Development Industry Ill-Prepared For ‘Building Quality’ Crisis_hugo halliday pr and marketing | | |

Recent issues surrounding the design and construction of Sydney’s Opal Tower have highlighted the urgent need for the development and building industry to have stakeholder and crisis communication management plans and training in place.

In my experience the industry is ill-prepared to deal with a major crisis or issues related to building quality – particularly when numerous stakeholders are affected, and the media and politicians get involved.

There is a widespread perception that new apartment towers may not be built properly given the volume and pace of construction over the past few years, with fears about cost-cutting and use of inferior materials.

The Age newspaper (December 18, 2016) reported ‘Victoria is facing a crisis of faulty, dangerous and leaking buildings that experts warn is comparable in scale to the historical scourge of asbestos’. It added that ‘shoddy materials and poor workmanship mean many homes and apartments in Victoria are likely to be outlived by their owners’.

According to The Age, structural failures had already emerged in residential buildings just a few years old, while ‘leaky building syndrome’ had caused severe mould infestations making many homes uninhabitable.

In Sydney, ABC News (2017) reported that no-one knew for sure how many apartments were defective or leaky, but some figures indicated ‘most new buildings had some kind of problem’.

In an interview with Bill Randolph, the director of the City Futures Research Centre at the University of New South Wales, he revealed that ‘nobody keeps records of this stuff. Quite a lot of the defects don’t get anywhere, they don’t get to the court, or owners just pay up and get on with it because they can’t be bothered to cover the cost of taking a builder to court’.

However, the ABC revealed that ‘a survey of strata owners conducted by the Research Centre in 2010 found that a startling 85 per cent of respondents in buildings built since 2000 said their buildings were defective’.

Better documented are building quality issues causing major problems overseas in Canada with its leaky condo crisis costing an estimated $4Billion in remediation measures while in New Zealand the estimate is even higher at about $22Billion.

Senior Lawyer at Lovegrove & Cotton, Kim Lovegrove wrote in a company article in September 2017 that the signs for future problems were already present in Sydney, Melbourne and Canberra, and needed to be proactively and holistically addressed. He said: ‘A failure to do this will generate a very adverse community dividend both in terms of the impact upon the public purse and the happiness barometer’.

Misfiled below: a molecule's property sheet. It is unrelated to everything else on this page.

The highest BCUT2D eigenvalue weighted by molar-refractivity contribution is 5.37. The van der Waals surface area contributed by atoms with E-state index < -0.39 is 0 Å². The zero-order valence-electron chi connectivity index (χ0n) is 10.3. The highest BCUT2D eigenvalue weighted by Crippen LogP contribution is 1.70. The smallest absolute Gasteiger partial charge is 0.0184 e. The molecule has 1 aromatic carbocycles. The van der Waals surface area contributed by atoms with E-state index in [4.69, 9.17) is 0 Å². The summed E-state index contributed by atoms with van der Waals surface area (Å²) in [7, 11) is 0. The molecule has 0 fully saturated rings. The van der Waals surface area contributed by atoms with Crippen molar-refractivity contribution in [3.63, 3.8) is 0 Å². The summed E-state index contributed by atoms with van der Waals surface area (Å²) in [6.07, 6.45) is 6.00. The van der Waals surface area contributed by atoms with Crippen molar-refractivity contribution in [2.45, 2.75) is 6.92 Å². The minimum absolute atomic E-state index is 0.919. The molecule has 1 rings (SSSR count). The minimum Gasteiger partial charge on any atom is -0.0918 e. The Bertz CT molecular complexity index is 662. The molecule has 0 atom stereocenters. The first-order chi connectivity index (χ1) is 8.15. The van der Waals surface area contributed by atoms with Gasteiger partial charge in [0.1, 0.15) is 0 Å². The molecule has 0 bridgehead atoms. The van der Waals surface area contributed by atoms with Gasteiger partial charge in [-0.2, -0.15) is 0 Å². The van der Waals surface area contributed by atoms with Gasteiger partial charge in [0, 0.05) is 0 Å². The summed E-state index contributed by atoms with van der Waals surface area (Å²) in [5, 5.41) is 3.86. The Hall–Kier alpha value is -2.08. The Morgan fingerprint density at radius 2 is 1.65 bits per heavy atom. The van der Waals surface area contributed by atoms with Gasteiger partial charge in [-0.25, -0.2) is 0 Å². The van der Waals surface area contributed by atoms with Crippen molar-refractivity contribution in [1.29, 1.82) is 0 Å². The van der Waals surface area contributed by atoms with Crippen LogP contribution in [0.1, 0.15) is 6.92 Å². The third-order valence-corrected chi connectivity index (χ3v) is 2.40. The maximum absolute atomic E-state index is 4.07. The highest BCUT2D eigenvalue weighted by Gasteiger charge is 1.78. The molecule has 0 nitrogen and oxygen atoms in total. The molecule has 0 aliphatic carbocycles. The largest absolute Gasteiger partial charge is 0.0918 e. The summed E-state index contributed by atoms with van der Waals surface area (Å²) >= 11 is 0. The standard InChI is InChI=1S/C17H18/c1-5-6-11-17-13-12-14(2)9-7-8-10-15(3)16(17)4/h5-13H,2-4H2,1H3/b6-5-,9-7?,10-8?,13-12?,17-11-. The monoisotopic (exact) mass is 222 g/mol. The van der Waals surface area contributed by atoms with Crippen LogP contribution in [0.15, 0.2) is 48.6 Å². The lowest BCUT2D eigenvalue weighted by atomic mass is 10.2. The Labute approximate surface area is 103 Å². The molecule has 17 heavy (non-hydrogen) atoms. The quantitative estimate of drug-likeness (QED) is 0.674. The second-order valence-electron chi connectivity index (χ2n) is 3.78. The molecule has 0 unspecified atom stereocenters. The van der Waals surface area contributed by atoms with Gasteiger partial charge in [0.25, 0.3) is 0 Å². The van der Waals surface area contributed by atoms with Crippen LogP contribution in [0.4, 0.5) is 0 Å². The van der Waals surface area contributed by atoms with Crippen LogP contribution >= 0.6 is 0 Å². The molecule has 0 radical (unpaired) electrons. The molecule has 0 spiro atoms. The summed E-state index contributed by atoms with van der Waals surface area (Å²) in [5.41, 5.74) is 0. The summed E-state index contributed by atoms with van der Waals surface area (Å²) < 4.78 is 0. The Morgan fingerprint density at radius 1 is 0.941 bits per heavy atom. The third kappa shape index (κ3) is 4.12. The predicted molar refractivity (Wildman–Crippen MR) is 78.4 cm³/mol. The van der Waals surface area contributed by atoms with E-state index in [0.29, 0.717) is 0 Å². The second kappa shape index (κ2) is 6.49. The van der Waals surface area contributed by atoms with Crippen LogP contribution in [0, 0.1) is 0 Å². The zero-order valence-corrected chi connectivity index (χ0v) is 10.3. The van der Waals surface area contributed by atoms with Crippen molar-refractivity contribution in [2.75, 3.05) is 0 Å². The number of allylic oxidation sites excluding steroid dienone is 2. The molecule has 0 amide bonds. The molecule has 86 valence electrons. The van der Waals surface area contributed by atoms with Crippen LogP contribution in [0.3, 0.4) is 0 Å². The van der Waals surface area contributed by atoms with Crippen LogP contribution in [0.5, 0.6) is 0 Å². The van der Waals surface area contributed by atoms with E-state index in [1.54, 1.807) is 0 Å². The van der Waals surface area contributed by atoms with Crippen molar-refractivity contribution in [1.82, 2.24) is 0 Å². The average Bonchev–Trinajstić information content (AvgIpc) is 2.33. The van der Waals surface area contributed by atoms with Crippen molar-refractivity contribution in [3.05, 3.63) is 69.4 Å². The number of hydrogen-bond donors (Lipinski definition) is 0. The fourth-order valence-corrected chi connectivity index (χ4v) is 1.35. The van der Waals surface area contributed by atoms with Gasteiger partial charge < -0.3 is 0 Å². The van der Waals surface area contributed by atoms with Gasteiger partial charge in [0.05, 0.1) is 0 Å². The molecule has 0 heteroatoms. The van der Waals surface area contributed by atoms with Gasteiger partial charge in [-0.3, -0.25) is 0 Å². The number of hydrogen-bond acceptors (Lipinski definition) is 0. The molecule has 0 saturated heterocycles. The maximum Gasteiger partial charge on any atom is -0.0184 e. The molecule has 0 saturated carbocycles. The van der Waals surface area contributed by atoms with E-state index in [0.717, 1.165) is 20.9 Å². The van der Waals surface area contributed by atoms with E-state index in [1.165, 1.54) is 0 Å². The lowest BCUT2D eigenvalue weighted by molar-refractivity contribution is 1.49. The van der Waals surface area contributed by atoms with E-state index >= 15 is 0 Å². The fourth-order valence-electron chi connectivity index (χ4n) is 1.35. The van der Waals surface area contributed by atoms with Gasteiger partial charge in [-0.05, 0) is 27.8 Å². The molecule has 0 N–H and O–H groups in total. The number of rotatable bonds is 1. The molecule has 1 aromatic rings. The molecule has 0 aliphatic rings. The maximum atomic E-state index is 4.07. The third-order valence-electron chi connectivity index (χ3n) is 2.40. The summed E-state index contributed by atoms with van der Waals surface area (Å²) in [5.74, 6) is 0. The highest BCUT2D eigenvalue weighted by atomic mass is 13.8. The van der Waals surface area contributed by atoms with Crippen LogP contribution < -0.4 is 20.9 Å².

There is also some evidence that structural engineers sometimes get it wrong. A celebrated case was the Citicorp Center Tower in New York in the mid-90s when high-rise engineer William LeMessurier became aware of a major design flaw and set about rectifying it to avert a possible disaster – more than 10 years after the tower had been built.

Whatever the cause of building quality issues for Sydney’s Opal Tower, it is clear the development industry will increasingly be under the spotlight and must be ready with management strategies in place to fairly and effectively communicate with affected parties, and the broader group of stakeholders.

Everyone wants immediate answers and the longer there is a vacuum in the provision of information, the more difficult it will be to ‘cut-through’ the clutter of claims and opinions. More time can be spent dealing with wrong information than pro-actively addressing the actual crisis.

Developers and builders could suffer permanent reputational damage if they don’t have processes already in place such as trained spokespersons, holding statements and contingency plans for stakeholder communication and actions.

It is impossible to put all this together at short-notice. If you’re not ready, you’re putting your entire company or business at substantial risk. Employing a PR agency may help, but few consultants will have the necessary understanding about such a complex industry and its public, political, government and other stakeholders to quickly produce an effective strategy.

I have been a media and communications director in ‘crisis-rich’ organisations including for the Army both here and overseas, the NSW Department of Corrective Services and I worked as consultant with major corporate clients to integrate crisis and issues management plans and training into their operations. Amazingly, the development and building industry lags behind these government and corporate entities in this essential management area despite the clear risks.

The Opal Tower is just one example of what can happen if something goes wrong, but the building and development industry is likely to face many more such issues given the volume and recent sustained high growth period in high-rise building construction.

A small investment in getting prepared for crisis communication will provide a big return, and possibly even save your enterprise, should it be required.

Bill Pickering Hugo Halliday Bill Pickering is a crisis communication expert. His work includes leading the response to Townsville’s 1996 Black Hawk tragedy and the death of 18 personnel. He provided the crisis response to a major prison riot at Goulburn Goal in 2002 that seriously injured Corrections officers. In 2004/5/6, he managed issues communication for the smash repair industry leading to legislation change. In 2008 – 2012 he consulted to a national insurance corporation to establish crisis response and government relations management processes. In 2018, he guided a national aged care client with industrial negotiations. From 2016 to current, he has co-ordinated media stakeholder communication for developer, Showground Corporation.